Choosing the correct power supply for your Boss pedal can be a slightly confusing task. In general, Boss compact pedals were designed to use one of two adaptors: ACA or PSA. Although both ACA and PSA adaptors (and all Boss compact pedals) use the same sized jack/connectors as each other, their specifications and requirements are different.
If your pedal was built before 1997 then it's most likely made to use what was called the ACA adaptor. Don't confuse this with what's often called an AC adaptor (used on pedals like the Digitech Whammy 4) as these will fry your pedal.
The ACA adaptor was made for the original Boss compact pedals back in 1977. The supply produces 12v's of "unregulated" DC power even though the pedals were designed to run off 9v's of DC power (like a 9v battery). This meant that the Boss designers implemented some internal circuitry in their pedals to drop the voltage down from the 12vDC that the supply produced to the 9vDC that the circuit needed. It's important to note that this circuitry only impacts the power supply input and not the battery snap.
I know what you might be thinking and yes, this was a really strange way to do things. However pedals were only new back then and they were still working out the kinks, so this is just how it was for a few years.
The first Boss pedal not to use this ACA system was the Boss DD-2 in 1983. Due to it's higher than average power requirements, the DD-2 was designed around the new PSA adaptor which produced 9v's of clean, regulated power. Boss continued using both of these power supplies side by side when designing their pedals for a few years until 1997 when they standardised all pedals and solely used the PSA system.
So how do you know which power supply your pedal needs? Firstly, take a look at the label underneath your pedal for a few clues..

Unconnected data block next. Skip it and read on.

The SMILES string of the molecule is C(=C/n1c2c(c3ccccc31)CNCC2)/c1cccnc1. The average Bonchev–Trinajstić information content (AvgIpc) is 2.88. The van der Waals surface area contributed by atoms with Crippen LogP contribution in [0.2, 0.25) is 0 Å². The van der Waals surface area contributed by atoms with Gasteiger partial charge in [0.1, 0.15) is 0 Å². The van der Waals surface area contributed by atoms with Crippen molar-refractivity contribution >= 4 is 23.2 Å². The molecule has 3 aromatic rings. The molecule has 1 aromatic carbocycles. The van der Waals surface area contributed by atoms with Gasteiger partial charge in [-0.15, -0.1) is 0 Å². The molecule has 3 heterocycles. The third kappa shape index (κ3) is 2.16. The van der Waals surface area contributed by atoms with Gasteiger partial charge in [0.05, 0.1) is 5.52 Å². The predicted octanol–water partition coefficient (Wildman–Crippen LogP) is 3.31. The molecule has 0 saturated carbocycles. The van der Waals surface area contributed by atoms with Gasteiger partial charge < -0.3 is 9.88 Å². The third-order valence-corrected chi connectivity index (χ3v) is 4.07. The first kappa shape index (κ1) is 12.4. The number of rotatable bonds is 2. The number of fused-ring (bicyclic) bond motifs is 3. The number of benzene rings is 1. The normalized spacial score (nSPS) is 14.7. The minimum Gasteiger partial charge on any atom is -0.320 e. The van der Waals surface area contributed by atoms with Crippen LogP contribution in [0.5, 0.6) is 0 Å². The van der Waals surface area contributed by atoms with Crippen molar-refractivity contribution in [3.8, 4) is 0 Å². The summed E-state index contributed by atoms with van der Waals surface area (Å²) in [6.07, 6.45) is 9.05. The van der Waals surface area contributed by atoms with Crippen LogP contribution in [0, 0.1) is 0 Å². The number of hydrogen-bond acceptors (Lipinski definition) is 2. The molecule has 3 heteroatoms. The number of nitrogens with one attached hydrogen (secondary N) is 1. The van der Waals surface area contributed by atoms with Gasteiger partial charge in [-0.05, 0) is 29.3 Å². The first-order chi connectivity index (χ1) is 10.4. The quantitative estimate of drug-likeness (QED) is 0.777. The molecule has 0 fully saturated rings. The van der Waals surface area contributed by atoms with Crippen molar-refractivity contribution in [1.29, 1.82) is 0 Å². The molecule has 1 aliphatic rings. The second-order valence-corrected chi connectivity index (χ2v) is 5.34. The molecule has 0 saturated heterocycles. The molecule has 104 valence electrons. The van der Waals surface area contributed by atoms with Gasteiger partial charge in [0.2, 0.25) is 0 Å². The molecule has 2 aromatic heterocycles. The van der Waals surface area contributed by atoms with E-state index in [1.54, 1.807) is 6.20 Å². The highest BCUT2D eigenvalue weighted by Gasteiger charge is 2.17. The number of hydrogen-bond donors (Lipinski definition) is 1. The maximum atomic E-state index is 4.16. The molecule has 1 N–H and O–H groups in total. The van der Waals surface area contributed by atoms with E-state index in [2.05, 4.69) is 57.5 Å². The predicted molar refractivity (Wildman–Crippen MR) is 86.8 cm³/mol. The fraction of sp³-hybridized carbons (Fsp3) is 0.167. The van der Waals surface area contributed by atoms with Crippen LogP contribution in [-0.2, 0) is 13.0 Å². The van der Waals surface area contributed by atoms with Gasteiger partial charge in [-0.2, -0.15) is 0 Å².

The first thing listed on a Boss compact pedal label is the power requirements of that pedal. The table has two columns: AC Voltage and Boss AC Adaptor. The AC Voltage column gives a list of possible voltages from around the world (100v for Japan, 240v for Australia etc). The Boss AC Adaptor column shows you which adaptor is available in which region.
The most important information to note here is whether your pedal is asking for an ACA-XXX or a PSA-XXX adaptor. The first image you see is the label of a ACA powered Boss CS-1 Compression Sustainer, the second is a PSA powered NS-2 Noise Suppressor.
The other notable places you will find information about which supply your pedal needs is on the sticker next to the power jack or on the box (of a PSA pedal, ACA boxes don't tend to have this noted).
So what happens if you use the wrong adaptor? The short answer is not much. Using a PSA adaptor on an ACA pedal will cause the effect to sound weak and possibly muffled. The LED will also likely not turn on. This is all due to the fact that the power is being reduced to around 6v's internally and is not enough to power the pedal properly (much like an old 9v battery would).
To use your old Boss pedal with a modern power supply, there are a few options:
1) The pedals can easily be modified by bypassing the section that reduces the voltage. This often only uses a single wire and can be easily reversed whilst keeping the pedal 100% original. Contact your favourite pedal company (which is hopefully us..) and they can help out with this.
2) If you're using a daisy chain (or any power supply with what's known as "common ground") and have a PSA Boss pedal in the chain then this will bypass the voltage reduction circuitry and your pedal should function fine.
3) Some modern power bricks have 12vDC outputs or even variable power outputs that are capable of 12vDC. These outlets are usually perfectly capable of emulating ACA power. We use our MXR CAE power supply that has a pair of variable voltage outputs.